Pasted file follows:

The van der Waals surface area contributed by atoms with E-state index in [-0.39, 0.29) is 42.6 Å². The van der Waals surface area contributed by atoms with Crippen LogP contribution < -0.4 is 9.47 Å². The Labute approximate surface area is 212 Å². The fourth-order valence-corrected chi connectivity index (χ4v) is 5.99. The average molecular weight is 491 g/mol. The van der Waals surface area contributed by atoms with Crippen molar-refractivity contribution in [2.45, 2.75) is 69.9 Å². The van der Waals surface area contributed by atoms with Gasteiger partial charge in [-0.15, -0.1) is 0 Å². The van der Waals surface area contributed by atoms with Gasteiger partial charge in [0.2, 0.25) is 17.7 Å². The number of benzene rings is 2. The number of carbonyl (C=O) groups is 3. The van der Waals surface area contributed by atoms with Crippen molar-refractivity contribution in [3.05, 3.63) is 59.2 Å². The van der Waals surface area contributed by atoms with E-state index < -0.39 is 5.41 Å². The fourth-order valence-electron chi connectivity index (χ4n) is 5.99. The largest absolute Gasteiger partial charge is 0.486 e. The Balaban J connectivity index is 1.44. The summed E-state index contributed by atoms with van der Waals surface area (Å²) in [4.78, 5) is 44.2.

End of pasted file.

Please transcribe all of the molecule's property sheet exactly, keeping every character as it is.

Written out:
The van der Waals surface area contributed by atoms with E-state index in [-0.39, 0.29) is 42.6 Å². The van der Waals surface area contributed by atoms with Crippen LogP contribution < -0.4 is 9.47 Å². The Labute approximate surface area is 212 Å². The fourth-order valence-corrected chi connectivity index (χ4v) is 5.99. The average molecular weight is 491 g/mol. The van der Waals surface area contributed by atoms with Crippen molar-refractivity contribution in [2.45, 2.75) is 69.9 Å². The van der Waals surface area contributed by atoms with Gasteiger partial charge in [-0.15, -0.1) is 0 Å². The van der Waals surface area contributed by atoms with Gasteiger partial charge in [0.2, 0.25) is 17.7 Å². The number of benzene rings is 2. The number of carbonyl (C=O) groups is 3. The van der Waals surface area contributed by atoms with Crippen molar-refractivity contribution in [3.05, 3.63) is 59.2 Å². The van der Waals surface area contributed by atoms with E-state index < -0.39 is 5.41 Å². The fourth-order valence-electron chi connectivity index (χ4n) is 5.99. The largest absolute Gasteiger partial charge is 0.486 e. The Balaban J connectivity index is 1.44. The summed E-state index contributed by atoms with van der Waals surface area (Å²) in [4.78, 5) is 44.2.